Danninger was a street punk and drug dealer the night he went looking
for trouble at a bar on Somerset St. It was Dec. 23, 1998. Danninger
was hoping to settle a score with a roommate and, with that in mind, he
bought and packed a knife ... you know, just in case.
There was a ruckus and when Andrew Moffitt, a 23-year-old
University of Ottawa engineering student, tried to intervene he was
stabbed in the heart and killed by Danninger.
For more than four years, Andrew Moffitt's family has awaited justice. They didn't get it this week.
Instead, a court sentenced Danninger on a reduced charge of
manslaughter. After granting him the usual double credit for time spent
under "house arrest," a judge sentenced him to five years which, under
our insane sentencing system, means he will be eligible for parole in
less than two years.
Imagine that: Less than two years of real jail time for plunging a knife into an innocent young man and killing him.
Of course, there'll be no time off for good behaviour, nor will
there be double credit for the pain and anguish already endured by the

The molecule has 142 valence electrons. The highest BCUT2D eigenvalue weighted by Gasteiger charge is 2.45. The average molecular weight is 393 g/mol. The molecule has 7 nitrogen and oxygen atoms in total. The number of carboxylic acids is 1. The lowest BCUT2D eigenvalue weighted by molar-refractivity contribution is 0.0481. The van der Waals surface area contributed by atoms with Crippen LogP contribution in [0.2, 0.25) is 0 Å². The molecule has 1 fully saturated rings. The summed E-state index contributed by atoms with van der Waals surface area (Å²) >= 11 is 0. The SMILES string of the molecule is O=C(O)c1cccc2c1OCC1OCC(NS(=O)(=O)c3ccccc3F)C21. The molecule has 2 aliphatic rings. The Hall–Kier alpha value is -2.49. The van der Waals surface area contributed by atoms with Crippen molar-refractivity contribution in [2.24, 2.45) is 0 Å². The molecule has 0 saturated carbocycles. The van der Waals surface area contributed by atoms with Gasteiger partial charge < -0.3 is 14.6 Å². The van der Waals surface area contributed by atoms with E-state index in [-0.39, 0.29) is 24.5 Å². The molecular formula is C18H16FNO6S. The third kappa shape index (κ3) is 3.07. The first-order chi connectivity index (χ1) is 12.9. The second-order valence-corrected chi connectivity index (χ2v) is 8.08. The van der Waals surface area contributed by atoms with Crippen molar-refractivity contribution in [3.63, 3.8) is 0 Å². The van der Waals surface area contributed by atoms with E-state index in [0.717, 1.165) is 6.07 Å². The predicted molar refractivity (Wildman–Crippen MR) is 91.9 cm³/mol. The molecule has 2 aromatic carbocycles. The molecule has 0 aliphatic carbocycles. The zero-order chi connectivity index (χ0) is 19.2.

No, the Moffitts have been handed a life sentence of heartache and for that our system offers painfully little by way of mercy.
In passing sentence, Ontario Superior Court Justice Roydon
Kealey urged the family to bring closure to the terrible death of their
son and to move on with their lives.
"The case is done. It's over," he said.
"It is my hope and prayer that you are given the grace to put closure in your lives."
While nothing could possibly erase the grief brought by such a
tragic and senseless loss, we're certain that a stiffer sentence, one
that better reflected the true magnitude of the crime, would at least
have given the Moffitts comfort in knowing that justice had been done.
What value do we place on life when the perpetrator of a
killing of this nature is dispatched with the same punishment our
system might mete out for a jewelry heist or a few stolen cars?
How did it come to the point where we place such a low value
on life, anyway? Why do we place so little value in notions like
accountability and responsibility in our justice system? Henry
Danninger bought a knife and killed an innocent young man. He will
spend less than two years in jail for it.
It's a crime.